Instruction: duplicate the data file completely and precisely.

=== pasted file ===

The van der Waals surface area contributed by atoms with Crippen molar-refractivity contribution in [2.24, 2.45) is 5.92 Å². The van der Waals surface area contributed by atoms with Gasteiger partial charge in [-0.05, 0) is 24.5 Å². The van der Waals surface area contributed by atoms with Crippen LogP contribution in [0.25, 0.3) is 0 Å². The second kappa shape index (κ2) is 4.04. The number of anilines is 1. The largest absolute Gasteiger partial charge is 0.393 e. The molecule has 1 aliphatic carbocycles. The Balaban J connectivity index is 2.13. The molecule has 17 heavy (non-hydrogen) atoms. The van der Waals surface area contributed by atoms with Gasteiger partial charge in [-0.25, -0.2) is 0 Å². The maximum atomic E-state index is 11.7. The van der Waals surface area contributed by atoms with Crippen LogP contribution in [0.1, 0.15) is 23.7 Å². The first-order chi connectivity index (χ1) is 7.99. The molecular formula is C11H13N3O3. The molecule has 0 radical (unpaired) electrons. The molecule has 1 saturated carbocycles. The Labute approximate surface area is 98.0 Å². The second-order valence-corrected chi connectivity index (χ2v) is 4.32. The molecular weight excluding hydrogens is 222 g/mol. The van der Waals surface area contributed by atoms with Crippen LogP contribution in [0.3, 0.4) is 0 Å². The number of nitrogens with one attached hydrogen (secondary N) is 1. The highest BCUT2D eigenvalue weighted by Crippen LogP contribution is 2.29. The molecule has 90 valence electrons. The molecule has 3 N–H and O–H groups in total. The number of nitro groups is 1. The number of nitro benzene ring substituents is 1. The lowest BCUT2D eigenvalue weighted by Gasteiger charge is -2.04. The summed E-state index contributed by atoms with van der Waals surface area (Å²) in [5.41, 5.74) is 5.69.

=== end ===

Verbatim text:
The van der Waals surface area contributed by atoms with Crippen molar-refractivity contribution in [2.24, 2.45) is 5.92 Å². The van der Waals surface area contributed by atoms with Gasteiger partial charge in [-0.05, 0) is 24.5 Å². The van der Waals surface area contributed by atoms with Crippen LogP contribution in [0.25, 0.3) is 0 Å². The second kappa shape index (κ2) is 4.04. The number of anilines is 1. The largest absolute Gasteiger partial charge is 0.393 e. The molecule has 1 aliphatic carbocycles. The Balaban J connectivity index is 2.13. The molecule has 17 heavy (non-hydrogen) atoms. The van der Waals surface area contributed by atoms with Gasteiger partial charge in [-0.25, -0.2) is 0 Å². The maximum atomic E-state index is 11.7. The van der Waals surface area contributed by atoms with Crippen LogP contribution in [0.1, 0.15) is 23.7 Å². The first-order chi connectivity index (χ1) is 7.99. The molecular formula is C11H13N3O3. The molecule has 0 radical (unpaired) electrons. The molecule has 1 saturated carbocycles. The Labute approximate surface area is 98.0 Å². The second-order valence-corrected chi connectivity index (χ2v) is 4.32. The molecular weight excluding hydrogens is 222 g/mol. The van der Waals surface area contributed by atoms with Crippen LogP contribution in [0.3, 0.4) is 0 Å². The number of nitrogens with one attached hydrogen (secondary N) is 1. The highest BCUT2D eigenvalue weighted by Crippen LogP contribution is 2.29. The molecule has 90 valence electrons. The molecule has 3 N–H and O–H groups in total. The number of nitro groups is 1. The number of nitro benzene ring substituents is 1. The lowest BCUT2D eigenvalue weighted by Gasteiger charge is -2.04. The summed E-state index contributed by atoms with van der Waals surface area (Å²) in [5.41, 5.74) is 5.69.